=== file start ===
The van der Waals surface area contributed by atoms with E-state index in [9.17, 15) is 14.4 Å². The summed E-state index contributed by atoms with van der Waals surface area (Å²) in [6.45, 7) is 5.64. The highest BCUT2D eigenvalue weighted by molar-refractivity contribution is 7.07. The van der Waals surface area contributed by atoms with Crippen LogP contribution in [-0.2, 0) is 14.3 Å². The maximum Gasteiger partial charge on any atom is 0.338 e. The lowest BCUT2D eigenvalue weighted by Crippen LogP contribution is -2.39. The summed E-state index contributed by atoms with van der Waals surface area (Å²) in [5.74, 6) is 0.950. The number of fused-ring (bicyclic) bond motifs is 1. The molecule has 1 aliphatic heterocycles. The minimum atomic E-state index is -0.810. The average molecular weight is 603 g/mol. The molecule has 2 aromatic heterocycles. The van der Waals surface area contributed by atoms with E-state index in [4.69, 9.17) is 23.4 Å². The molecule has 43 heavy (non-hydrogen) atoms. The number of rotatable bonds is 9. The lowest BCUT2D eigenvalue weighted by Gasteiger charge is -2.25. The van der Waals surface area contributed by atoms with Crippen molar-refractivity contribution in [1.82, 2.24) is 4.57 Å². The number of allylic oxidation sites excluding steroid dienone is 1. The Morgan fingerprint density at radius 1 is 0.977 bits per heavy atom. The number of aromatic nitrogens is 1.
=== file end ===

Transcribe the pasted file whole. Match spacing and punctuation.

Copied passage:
The van der Waals surface area contributed by atoms with E-state index in [9.17, 15) is 14.4 Å². The summed E-state index contributed by atoms with van der Waals surface area (Å²) in [6.45, 7) is 5.64. The highest BCUT2D eigenvalue weighted by molar-refractivity contribution is 7.07. The van der Waals surface area contributed by atoms with Crippen LogP contribution in [-0.2, 0) is 14.3 Å². The maximum Gasteiger partial charge on any atom is 0.338 e. The lowest BCUT2D eigenvalue weighted by Crippen LogP contribution is -2.39. The summed E-state index contributed by atoms with van der Waals surface area (Å²) in [5.74, 6) is 0.950. The number of fused-ring (bicyclic) bond motifs is 1. The molecule has 1 aliphatic heterocycles. The minimum atomic E-state index is -0.810. The average molecular weight is 603 g/mol. The molecule has 2 aromatic heterocycles. The van der Waals surface area contributed by atoms with E-state index in [4.69, 9.17) is 23.4 Å². The molecule has 43 heavy (non-hydrogen) atoms. The number of rotatable bonds is 9. The lowest BCUT2D eigenvalue weighted by Gasteiger charge is -2.25. The van der Waals surface area contributed by atoms with Crippen molar-refractivity contribution in [1.82, 2.24) is 4.57 Å². The number of allylic oxidation sites excluding steroid dienone is 1. The Morgan fingerprint density at radius 1 is 0.977 bits per heavy atom. The number of aromatic nitrogens is 1.